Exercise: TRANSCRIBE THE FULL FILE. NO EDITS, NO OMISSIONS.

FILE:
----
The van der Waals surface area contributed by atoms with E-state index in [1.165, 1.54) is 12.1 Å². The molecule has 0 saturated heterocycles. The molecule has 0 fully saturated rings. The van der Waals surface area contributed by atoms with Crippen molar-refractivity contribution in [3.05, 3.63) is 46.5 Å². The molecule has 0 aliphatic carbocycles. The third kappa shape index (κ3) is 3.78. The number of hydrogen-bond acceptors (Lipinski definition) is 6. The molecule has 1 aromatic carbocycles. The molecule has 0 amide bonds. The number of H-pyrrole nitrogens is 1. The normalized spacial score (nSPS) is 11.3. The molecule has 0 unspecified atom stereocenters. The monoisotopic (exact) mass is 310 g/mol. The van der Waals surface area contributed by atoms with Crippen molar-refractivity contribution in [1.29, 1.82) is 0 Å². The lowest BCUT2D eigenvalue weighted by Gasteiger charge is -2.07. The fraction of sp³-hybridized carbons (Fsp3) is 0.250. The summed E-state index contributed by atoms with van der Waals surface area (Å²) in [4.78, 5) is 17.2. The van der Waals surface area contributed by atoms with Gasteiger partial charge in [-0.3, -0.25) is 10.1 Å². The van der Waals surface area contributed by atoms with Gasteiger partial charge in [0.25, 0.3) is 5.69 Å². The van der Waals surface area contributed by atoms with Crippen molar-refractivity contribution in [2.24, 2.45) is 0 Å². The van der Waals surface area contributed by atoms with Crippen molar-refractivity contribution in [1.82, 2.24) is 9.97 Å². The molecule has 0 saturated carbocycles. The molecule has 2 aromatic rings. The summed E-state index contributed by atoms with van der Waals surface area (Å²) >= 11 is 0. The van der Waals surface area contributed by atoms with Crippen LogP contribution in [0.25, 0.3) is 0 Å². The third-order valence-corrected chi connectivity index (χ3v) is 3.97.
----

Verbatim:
The van der Waals surface area contributed by atoms with E-state index in [1.165, 1.54) is 12.1 Å². The molecule has 0 saturated heterocycles. The molecule has 0 fully saturated rings. The van der Waals surface area contributed by atoms with Crippen molar-refractivity contribution in [3.05, 3.63) is 46.5 Å². The molecule has 0 aliphatic carbocycles. The third kappa shape index (κ3) is 3.78. The number of hydrogen-bond acceptors (Lipinski definition) is 6. The molecule has 1 aromatic carbocycles. The molecule has 0 amide bonds. The number of H-pyrrole nitrogens is 1. The normalized spacial score (nSPS) is 11.3. The molecule has 0 unspecified atom stereocenters. The monoisotopic (exact) mass is 310 g/mol. The van der Waals surface area contributed by atoms with Crippen molar-refractivity contribution in [1.29, 1.82) is 0 Å². The lowest BCUT2D eigenvalue weighted by Gasteiger charge is -2.07. The fraction of sp³-hybridized carbons (Fsp3) is 0.250. The summed E-state index contributed by atoms with van der Waals surface area (Å²) in [4.78, 5) is 17.2. The van der Waals surface area contributed by atoms with Gasteiger partial charge in [-0.3, -0.25) is 10.1 Å². The van der Waals surface area contributed by atoms with Gasteiger partial charge in [0.25, 0.3) is 5.69 Å². The van der Waals surface area contributed by atoms with Crippen molar-refractivity contribution in [2.24, 2.45) is 0 Å². The van der Waals surface area contributed by atoms with Crippen molar-refractivity contribution in [1.82, 2.24) is 9.97 Å². The molecule has 0 saturated carbocycles. The molecule has 2 aromatic rings. The summed E-state index contributed by atoms with van der Waals surface area (Å²) >= 11 is 0. The van der Waals surface area contributed by atoms with Crippen LogP contribution in [0.25, 0.3) is 0 Å². The third-order valence-corrected chi connectivity index (χ3v) is 3.97.